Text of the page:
Neglecting this situation is not only inhumane, but it also has universal consequences. The very nature of a crisis rooted in a pandemic is that each and every group is interconnected. Healthcare workers require crucial safety equipment such as masks and protective gear, which are produced by numerous workers in factories and plants across the nation. Grocery store workers and truck drivers continue to keep the supply chains running for important produce and food. The load on the healthcare system is also further flattened by the cumulative effect of social distancing by everyday individuals. Everyone’s health and safety is contingent on cooperation and an understanding that what affects one set of individuals will inevitably have a ripple effect throughout the rest of the social landscape. This concept applies just as much to the homeless population: there is a collective responsibility to provide aid for the community during this health crisis. Addressing the needs of our most vulnerable populations addresses the needs of our communities as a whole. Leaving the individuals most susceptible to the impacts of the virus to fend for themselves embodies the callous, destructive conduct that mutually deteriorates the health and safety of all.

Cities have attempted to tackle this problem through a few different means, such as moving homeless individuals to hotel rooms. Unfortunately, this approach is not a catch-all solution due to the sheer size of the homeless population, and it is imperative that more expansive reforms are made to resolve the fundamental problem: where to house homeless individuals. Various homeless shelters have reduced the size of the operations, sending a wave of homeless individuals to the streets. This has particularly profound negative impacts in sprawling urban centers, where the streets are especially dangerous in the context of the pandemic.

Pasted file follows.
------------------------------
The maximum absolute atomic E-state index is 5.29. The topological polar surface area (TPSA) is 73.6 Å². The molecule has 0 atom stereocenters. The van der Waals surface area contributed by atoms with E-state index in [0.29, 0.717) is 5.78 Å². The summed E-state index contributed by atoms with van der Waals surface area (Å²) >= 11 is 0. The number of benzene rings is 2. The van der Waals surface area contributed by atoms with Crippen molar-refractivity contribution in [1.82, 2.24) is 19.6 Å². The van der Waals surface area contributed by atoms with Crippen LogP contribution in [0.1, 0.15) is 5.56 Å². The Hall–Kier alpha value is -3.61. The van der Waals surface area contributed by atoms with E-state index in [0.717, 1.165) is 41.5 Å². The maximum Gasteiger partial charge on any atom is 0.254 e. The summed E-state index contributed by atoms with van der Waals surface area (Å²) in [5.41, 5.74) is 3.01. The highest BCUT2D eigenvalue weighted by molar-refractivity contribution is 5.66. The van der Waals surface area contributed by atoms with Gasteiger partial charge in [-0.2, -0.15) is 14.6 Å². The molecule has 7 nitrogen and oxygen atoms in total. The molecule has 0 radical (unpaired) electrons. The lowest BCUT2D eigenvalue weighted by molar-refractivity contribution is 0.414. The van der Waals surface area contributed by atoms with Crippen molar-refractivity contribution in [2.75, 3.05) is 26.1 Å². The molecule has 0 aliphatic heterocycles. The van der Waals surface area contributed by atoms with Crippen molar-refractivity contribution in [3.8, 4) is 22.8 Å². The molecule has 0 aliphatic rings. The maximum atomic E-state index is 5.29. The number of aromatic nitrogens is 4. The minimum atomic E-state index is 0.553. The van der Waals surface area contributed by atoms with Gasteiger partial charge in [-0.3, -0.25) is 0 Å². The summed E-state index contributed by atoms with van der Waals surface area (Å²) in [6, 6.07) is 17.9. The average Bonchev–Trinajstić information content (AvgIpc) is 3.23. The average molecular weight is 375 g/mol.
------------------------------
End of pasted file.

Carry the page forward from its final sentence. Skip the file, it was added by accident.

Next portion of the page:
The two fundamental issues that need to be tackled are how to make social distancing feasible for homeless individuals and how to provide them with services that they no longer have access to due to shelter closures or service reductions. San Francisco has put forward a plan to solve this issue by creating a sanctioned encampment and attempting to space out individuals to enact social distancing. This plan is certainly a starting point that many cities could model after as a stopgap measure, but there is definitely a need to address the lack of sanitation supplies that the homeless population has access to. Setting up sanitation stations and providing facilities that enable people to shower and wash their hands is crucial for individual health and for collectively reducing the transmission of COVID-19. Even more broadly than just local and city-level initiatives, action needs to be taken at the federal level. Increasing the resources and funds that the Department of Housing and Urban Development has at its disposal will result in more wide-reaching proposals and programs that can have more leverage in increasing affordable housing. However, this does not necessarily displace the role that individuals have at the local level.

There is a particularly important emphasis on the role that communities have surrounding this pandemic. These types of crises often bring out the worst in people because of the imminent danger that has been created by this virus. However, now is a time more crucial than ever to understand that community cooperation is vital to the success of these relief initiatives. Furthermore, this situation has the potential for a positive spill-over effect much beyond the scope of this pandemic. Systemic issues—regarding both the support system for the homeless population and the ineffective strategies used by many municipalities to isolate the population, rather than actively working to integrate it—will hopefully be altered such that innovative, integrative strategies can be developed for long-term improvement.